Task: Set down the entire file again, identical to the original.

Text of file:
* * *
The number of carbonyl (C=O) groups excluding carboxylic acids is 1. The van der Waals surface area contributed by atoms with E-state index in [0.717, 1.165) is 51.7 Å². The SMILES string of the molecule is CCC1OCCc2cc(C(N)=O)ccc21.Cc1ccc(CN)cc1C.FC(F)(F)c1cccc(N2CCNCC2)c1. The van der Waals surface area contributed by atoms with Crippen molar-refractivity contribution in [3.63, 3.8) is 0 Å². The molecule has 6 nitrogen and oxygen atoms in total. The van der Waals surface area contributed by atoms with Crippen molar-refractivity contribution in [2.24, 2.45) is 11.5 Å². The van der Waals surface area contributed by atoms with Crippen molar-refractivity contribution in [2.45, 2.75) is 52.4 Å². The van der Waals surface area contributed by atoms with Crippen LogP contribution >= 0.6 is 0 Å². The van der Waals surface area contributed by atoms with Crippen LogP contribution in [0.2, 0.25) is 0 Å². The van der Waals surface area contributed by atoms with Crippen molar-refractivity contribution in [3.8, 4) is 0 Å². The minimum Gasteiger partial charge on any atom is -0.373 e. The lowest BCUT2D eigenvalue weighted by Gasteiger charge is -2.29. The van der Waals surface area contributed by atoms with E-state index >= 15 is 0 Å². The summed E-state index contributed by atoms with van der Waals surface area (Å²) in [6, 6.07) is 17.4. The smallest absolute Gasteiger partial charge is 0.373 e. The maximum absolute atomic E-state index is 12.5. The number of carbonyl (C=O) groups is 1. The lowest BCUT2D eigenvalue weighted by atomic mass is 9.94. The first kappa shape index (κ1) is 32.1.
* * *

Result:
The number of carbonyl (C=O) groups excluding carboxylic acids is 1. The van der Waals surface area contributed by atoms with E-state index in [0.717, 1.165) is 51.7 Å². The SMILES string of the molecule is CCC1OCCc2cc(C(N)=O)ccc21.Cc1ccc(CN)cc1C.FC(F)(F)c1cccc(N2CCNCC2)c1. The van der Waals surface area contributed by atoms with Crippen molar-refractivity contribution in [3.63, 3.8) is 0 Å². The molecule has 6 nitrogen and oxygen atoms in total. The van der Waals surface area contributed by atoms with Crippen molar-refractivity contribution in [2.24, 2.45) is 11.5 Å². The van der Waals surface area contributed by atoms with Crippen molar-refractivity contribution in [2.45, 2.75) is 52.4 Å². The van der Waals surface area contributed by atoms with Crippen LogP contribution >= 0.6 is 0 Å². The van der Waals surface area contributed by atoms with Crippen LogP contribution in [0.2, 0.25) is 0 Å². The van der Waals surface area contributed by atoms with Crippen molar-refractivity contribution in [3.8, 4) is 0 Å². The minimum Gasteiger partial charge on any atom is -0.373 e. The lowest BCUT2D eigenvalue weighted by Gasteiger charge is -2.29. The van der Waals surface area contributed by atoms with E-state index >= 15 is 0 Å². The summed E-state index contributed by atoms with van der Waals surface area (Å²) in [6, 6.07) is 17.4. The smallest absolute Gasteiger partial charge is 0.373 e. The maximum absolute atomic E-state index is 12.5. The number of carbonyl (C=O) groups is 1. The lowest BCUT2D eigenvalue weighted by atomic mass is 9.94. The first kappa shape index (κ1) is 32.1.